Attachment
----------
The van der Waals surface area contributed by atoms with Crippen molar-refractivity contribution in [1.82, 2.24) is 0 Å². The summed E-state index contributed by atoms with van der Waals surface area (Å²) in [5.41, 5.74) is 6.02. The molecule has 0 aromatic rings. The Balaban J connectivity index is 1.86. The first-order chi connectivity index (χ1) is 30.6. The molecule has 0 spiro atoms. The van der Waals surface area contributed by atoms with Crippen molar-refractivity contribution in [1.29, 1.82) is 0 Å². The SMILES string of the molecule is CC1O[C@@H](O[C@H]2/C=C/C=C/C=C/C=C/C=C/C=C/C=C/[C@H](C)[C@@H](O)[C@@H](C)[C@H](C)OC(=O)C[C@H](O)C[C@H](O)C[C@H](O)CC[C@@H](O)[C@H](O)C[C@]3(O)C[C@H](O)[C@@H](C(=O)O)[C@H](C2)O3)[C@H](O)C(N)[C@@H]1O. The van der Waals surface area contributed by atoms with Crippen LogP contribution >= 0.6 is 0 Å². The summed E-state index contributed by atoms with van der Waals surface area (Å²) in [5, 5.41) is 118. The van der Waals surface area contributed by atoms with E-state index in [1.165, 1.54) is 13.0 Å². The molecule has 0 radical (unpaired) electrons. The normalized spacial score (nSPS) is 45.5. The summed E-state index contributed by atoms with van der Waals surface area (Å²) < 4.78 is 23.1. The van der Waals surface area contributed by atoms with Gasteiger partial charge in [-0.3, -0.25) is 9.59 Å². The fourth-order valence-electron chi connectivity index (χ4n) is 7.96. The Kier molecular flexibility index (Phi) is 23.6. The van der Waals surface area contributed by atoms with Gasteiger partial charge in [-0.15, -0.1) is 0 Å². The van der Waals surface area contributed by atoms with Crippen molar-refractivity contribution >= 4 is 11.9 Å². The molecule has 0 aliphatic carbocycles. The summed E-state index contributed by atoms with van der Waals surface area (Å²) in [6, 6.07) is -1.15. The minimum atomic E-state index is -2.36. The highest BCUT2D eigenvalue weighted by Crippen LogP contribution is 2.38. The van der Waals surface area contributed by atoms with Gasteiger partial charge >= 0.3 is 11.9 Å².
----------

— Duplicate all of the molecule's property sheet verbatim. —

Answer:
The van der Waals surface area contributed by atoms with Crippen molar-refractivity contribution in [1.82, 2.24) is 0 Å². The summed E-state index contributed by atoms with van der Waals surface area (Å²) in [5.41, 5.74) is 6.02. The molecule has 0 aromatic rings. The Balaban J connectivity index is 1.86. The first-order chi connectivity index (χ1) is 30.6. The molecule has 0 spiro atoms. The van der Waals surface area contributed by atoms with Crippen molar-refractivity contribution in [1.29, 1.82) is 0 Å². The SMILES string of the molecule is CC1O[C@@H](O[C@H]2/C=C/C=C/C=C/C=C/C=C/C=C/C=C/[C@H](C)[C@@H](O)[C@@H](C)[C@H](C)OC(=O)C[C@H](O)C[C@H](O)C[C@H](O)CC[C@@H](O)[C@H](O)C[C@]3(O)C[C@H](O)[C@@H](C(=O)O)[C@H](C2)O3)[C@H](O)C(N)[C@@H]1O. The van der Waals surface area contributed by atoms with Crippen LogP contribution >= 0.6 is 0 Å². The summed E-state index contributed by atoms with van der Waals surface area (Å²) in [5, 5.41) is 118. The van der Waals surface area contributed by atoms with E-state index in [1.165, 1.54) is 13.0 Å². The molecule has 0 radical (unpaired) electrons. The normalized spacial score (nSPS) is 45.5. The summed E-state index contributed by atoms with van der Waals surface area (Å²) < 4.78 is 23.1. The van der Waals surface area contributed by atoms with Gasteiger partial charge in [-0.3, -0.25) is 9.59 Å². The fourth-order valence-electron chi connectivity index (χ4n) is 7.96. The Kier molecular flexibility index (Phi) is 23.6. The van der Waals surface area contributed by atoms with Gasteiger partial charge in [-0.15, -0.1) is 0 Å². The van der Waals surface area contributed by atoms with Crippen molar-refractivity contribution >= 4 is 11.9 Å². The molecule has 0 aliphatic carbocycles. The summed E-state index contributed by atoms with van der Waals surface area (Å²) in [6, 6.07) is -1.15. The minimum atomic E-state index is -2.36. The highest BCUT2D eigenvalue weighted by Crippen LogP contribution is 2.38. The van der Waals surface area contributed by atoms with Gasteiger partial charge >= 0.3 is 11.9 Å².